Early Routine Biomarkers of SARS-CoV-2 Morbidity and Mortality: Outcomes from an Emergency Section

Diagnostics (Basel). 2022 Jan 12;12(1):176. doi: 10.3390/diagnostics12010176.


Background: COVID-19 is a severe acute respiratory disease caused by SARS-CoV-2, a virus belonging to the Coronaviridae family. This disease has spread rapidly around the world and soon became an international public health emergency leading to an unpredicted pressure on the hospital emergency units. Early routine blood biomarkers could be key predicting factors of COVID-19 morbidity and mortality as suggested for C-reactive protein (CRP), IL-6, prothrombin and D-dimer. This study aims to identify other early routine blood biomarkers for COVID-19 severity prediction disclosed directly into the emergency section.

Methods: Our research was conducted on 156 COVID-19 patients hospitalized at the Sapienza University Hospital "Policlinico Umberto I" of Rome, Italy, between March 2020 and April 2020 during the paroxysm's initial phase of the pandemic. In this retrospective study, patients were divided into three groups according to their outcome: (1) emergency group (patients who entered the emergency room and were discharged shortly after because they did not show severe symptoms); (2) intensive care unit (ICU) group (patients who attended the ICU after admission to the emergency unit); (3) the deceased group (patients with a fatal outcome who attended the emergency and, afterward, the ICU units). Routine laboratory tests from medical records were collected when patients were admitted to the emergency unit. We focused on Aspartate transaminase (AST), Alanine transaminase (ALT), Lactate dehydrogenase (LDH), Creatine kinase (CK), Myoglobin (MGB), Ferritin, CRP, and D-dimer.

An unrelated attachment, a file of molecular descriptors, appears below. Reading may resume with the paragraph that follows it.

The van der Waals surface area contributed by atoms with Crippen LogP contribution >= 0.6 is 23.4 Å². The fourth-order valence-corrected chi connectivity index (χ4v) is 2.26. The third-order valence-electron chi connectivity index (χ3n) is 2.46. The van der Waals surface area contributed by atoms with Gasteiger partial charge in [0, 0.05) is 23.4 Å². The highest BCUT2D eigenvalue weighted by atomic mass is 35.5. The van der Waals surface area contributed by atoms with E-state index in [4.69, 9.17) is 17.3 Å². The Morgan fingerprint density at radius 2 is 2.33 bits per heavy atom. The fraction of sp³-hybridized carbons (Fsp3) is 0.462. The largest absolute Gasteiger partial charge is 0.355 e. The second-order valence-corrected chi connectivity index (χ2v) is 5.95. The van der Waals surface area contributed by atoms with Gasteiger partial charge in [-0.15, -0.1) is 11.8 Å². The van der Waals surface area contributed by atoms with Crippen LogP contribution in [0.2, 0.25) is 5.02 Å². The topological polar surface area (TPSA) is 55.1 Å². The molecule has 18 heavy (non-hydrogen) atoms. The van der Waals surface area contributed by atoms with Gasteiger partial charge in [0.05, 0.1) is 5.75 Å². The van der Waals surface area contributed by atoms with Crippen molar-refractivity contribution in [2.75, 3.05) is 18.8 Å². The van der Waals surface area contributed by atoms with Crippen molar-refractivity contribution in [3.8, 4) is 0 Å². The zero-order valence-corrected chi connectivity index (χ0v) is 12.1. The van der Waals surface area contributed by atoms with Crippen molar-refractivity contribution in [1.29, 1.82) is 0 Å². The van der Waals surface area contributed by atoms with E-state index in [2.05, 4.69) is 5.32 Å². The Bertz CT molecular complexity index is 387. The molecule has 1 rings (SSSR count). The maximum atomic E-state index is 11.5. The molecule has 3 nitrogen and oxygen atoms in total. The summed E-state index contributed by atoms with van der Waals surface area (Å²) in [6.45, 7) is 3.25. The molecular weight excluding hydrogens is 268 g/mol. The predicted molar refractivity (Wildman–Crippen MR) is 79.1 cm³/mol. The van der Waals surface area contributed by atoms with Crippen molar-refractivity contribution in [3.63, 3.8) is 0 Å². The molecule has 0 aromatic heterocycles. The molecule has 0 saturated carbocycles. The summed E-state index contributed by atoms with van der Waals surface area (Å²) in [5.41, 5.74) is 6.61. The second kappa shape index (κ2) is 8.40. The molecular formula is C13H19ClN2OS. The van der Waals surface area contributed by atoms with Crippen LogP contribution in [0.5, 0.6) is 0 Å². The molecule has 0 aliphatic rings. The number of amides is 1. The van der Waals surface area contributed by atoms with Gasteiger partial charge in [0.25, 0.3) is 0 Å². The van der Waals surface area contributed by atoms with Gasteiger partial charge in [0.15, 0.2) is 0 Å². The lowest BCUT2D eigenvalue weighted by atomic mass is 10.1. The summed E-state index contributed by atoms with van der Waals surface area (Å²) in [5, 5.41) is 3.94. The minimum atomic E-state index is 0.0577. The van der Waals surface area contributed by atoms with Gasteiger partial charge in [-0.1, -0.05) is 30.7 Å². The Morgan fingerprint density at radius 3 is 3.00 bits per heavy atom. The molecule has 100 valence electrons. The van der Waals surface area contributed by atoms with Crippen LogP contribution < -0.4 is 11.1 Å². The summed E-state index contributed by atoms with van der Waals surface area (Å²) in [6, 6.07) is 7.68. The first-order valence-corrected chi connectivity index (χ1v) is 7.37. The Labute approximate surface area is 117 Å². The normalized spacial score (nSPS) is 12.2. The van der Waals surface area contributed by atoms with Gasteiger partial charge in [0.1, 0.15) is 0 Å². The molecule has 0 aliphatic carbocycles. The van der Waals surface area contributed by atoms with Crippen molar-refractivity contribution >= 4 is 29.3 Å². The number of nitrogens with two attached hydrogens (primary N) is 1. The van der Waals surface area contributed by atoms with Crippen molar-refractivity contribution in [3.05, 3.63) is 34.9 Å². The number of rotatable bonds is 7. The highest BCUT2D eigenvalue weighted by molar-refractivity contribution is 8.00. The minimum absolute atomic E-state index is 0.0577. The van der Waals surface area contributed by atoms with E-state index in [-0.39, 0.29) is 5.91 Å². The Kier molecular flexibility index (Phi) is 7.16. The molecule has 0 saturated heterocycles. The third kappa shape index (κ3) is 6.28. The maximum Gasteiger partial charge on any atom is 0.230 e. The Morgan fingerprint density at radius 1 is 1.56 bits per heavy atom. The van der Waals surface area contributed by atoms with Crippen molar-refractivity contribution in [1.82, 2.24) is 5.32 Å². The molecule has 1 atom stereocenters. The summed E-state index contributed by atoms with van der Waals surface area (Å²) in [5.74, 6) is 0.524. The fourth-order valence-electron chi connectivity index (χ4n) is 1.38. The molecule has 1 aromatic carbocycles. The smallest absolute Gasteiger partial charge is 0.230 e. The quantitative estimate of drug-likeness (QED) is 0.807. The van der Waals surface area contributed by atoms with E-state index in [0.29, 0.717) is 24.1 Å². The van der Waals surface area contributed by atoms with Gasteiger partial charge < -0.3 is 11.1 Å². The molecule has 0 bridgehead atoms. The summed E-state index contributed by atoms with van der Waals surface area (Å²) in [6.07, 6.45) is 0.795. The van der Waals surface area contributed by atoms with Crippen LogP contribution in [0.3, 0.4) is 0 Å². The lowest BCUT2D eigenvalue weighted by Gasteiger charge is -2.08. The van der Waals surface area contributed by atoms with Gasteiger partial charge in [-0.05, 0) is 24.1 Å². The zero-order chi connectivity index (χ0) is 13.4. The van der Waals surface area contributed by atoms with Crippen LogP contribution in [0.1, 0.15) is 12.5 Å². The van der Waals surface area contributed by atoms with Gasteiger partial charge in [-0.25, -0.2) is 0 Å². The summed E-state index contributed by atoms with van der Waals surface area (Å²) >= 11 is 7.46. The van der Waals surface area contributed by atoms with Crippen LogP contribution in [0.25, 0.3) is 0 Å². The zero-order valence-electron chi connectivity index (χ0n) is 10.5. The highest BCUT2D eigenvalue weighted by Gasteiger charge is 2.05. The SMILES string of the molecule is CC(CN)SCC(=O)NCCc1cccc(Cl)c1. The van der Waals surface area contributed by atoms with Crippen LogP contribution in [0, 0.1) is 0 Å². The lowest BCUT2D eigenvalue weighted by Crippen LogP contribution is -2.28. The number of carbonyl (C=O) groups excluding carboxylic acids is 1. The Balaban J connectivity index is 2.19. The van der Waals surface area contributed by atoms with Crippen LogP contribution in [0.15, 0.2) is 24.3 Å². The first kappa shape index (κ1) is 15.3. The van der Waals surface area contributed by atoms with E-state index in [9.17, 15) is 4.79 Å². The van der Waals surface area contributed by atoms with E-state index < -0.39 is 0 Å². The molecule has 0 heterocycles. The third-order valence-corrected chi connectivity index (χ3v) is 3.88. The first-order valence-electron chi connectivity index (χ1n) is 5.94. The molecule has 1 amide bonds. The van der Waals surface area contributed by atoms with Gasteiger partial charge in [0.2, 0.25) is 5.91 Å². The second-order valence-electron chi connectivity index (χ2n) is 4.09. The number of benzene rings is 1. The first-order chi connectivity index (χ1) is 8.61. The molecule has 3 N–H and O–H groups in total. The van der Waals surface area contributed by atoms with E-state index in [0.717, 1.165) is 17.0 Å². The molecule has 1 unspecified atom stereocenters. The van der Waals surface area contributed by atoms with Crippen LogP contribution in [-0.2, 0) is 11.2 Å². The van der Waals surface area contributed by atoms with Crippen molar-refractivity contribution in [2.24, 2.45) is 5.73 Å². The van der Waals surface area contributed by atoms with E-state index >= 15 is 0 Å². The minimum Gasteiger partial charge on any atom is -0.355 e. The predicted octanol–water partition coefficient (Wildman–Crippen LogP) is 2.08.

Results: As expected, ANOVA data show an age morbidity increase in both ICU and deceased groups compared with the emergency group. A main effect of morbidity was revealed by ANOVA for all the analyzed parameters with an elevation between the emergency group and the deceased group. Furthermore, a significant increase in LDH, Ferritin, CRP, and D-dimer was also observed between the ICU group and the emergency group and between the deceased group and ICU group. Receiver operating characteristic (ROC) analyses confirmed and extended these findings.

Conclusions: This study suggests that the contemporaneous presence of high levels of LDH, Ferritin, and as expected, CRP, and D-dimer could be considered as potential predictors of COVID-19 severity and death.

Keywords: COVID-19; SARS-CoV-2; biomarker; early predictor; emergency section; intensive care unit; morbidity; mortality.